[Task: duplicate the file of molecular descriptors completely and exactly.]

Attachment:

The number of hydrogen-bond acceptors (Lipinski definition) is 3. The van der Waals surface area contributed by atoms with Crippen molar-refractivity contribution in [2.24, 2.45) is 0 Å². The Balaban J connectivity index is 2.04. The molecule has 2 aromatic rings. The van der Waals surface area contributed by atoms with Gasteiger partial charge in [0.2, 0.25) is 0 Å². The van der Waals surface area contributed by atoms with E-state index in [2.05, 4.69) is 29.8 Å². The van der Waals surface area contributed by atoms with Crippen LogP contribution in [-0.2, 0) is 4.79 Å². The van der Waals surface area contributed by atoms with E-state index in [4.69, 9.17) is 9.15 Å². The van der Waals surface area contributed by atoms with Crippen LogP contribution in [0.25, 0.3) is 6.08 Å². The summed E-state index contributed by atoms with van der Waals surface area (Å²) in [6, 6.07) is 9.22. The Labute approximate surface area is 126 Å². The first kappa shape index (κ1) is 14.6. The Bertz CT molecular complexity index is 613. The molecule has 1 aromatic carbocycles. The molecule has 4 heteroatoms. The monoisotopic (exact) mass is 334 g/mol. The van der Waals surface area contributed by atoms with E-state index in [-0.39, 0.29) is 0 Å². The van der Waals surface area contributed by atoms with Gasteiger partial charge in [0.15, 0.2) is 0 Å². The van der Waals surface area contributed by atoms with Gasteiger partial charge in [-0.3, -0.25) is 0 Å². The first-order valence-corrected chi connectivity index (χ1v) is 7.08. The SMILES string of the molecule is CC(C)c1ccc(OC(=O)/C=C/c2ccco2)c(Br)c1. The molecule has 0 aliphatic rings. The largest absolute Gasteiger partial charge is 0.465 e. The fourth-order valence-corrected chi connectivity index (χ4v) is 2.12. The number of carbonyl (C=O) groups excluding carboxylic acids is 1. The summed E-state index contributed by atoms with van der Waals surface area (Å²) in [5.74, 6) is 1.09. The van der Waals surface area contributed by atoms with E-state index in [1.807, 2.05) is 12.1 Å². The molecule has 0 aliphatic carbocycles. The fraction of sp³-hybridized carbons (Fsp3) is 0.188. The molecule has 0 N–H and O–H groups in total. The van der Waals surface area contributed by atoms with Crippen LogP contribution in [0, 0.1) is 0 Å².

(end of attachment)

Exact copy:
The number of hydrogen-bond acceptors (Lipinski definition) is 3. The van der Waals surface area contributed by atoms with Crippen molar-refractivity contribution in [2.24, 2.45) is 0 Å². The Balaban J connectivity index is 2.04. The molecule has 2 aromatic rings. The van der Waals surface area contributed by atoms with Gasteiger partial charge in [0.2, 0.25) is 0 Å². The van der Waals surface area contributed by atoms with E-state index in [2.05, 4.69) is 29.8 Å². The van der Waals surface area contributed by atoms with Crippen LogP contribution in [-0.2, 0) is 4.79 Å². The van der Waals surface area contributed by atoms with E-state index in [4.69, 9.17) is 9.15 Å². The van der Waals surface area contributed by atoms with Crippen LogP contribution in [0.25, 0.3) is 6.08 Å². The summed E-state index contributed by atoms with van der Waals surface area (Å²) in [6, 6.07) is 9.22. The Labute approximate surface area is 126 Å². The first kappa shape index (κ1) is 14.6. The Bertz CT molecular complexity index is 613. The molecule has 1 aromatic carbocycles. The molecule has 4 heteroatoms. The monoisotopic (exact) mass is 334 g/mol. The van der Waals surface area contributed by atoms with E-state index in [-0.39, 0.29) is 0 Å². The van der Waals surface area contributed by atoms with Gasteiger partial charge in [0.15, 0.2) is 0 Å². The van der Waals surface area contributed by atoms with Gasteiger partial charge in [-0.3, -0.25) is 0 Å². The first-order valence-corrected chi connectivity index (χ1v) is 7.08. The SMILES string of the molecule is CC(C)c1ccc(OC(=O)/C=C/c2ccco2)c(Br)c1. The molecule has 0 aliphatic rings. The largest absolute Gasteiger partial charge is 0.465 e. The fourth-order valence-corrected chi connectivity index (χ4v) is 2.12. The number of carbonyl (C=O) groups excluding carboxylic acids is 1. The summed E-state index contributed by atoms with van der Waals surface area (Å²) in [5.74, 6) is 1.09. The van der Waals surface area contributed by atoms with E-state index in [1.807, 2.05) is 12.1 Å². The molecule has 0 aliphatic carbocycles. The fraction of sp³-hybridized carbons (Fsp3) is 0.188. The molecule has 0 N–H and O–H groups in total. The van der Waals surface area contributed by atoms with Crippen LogP contribution in [0, 0.1) is 0 Å².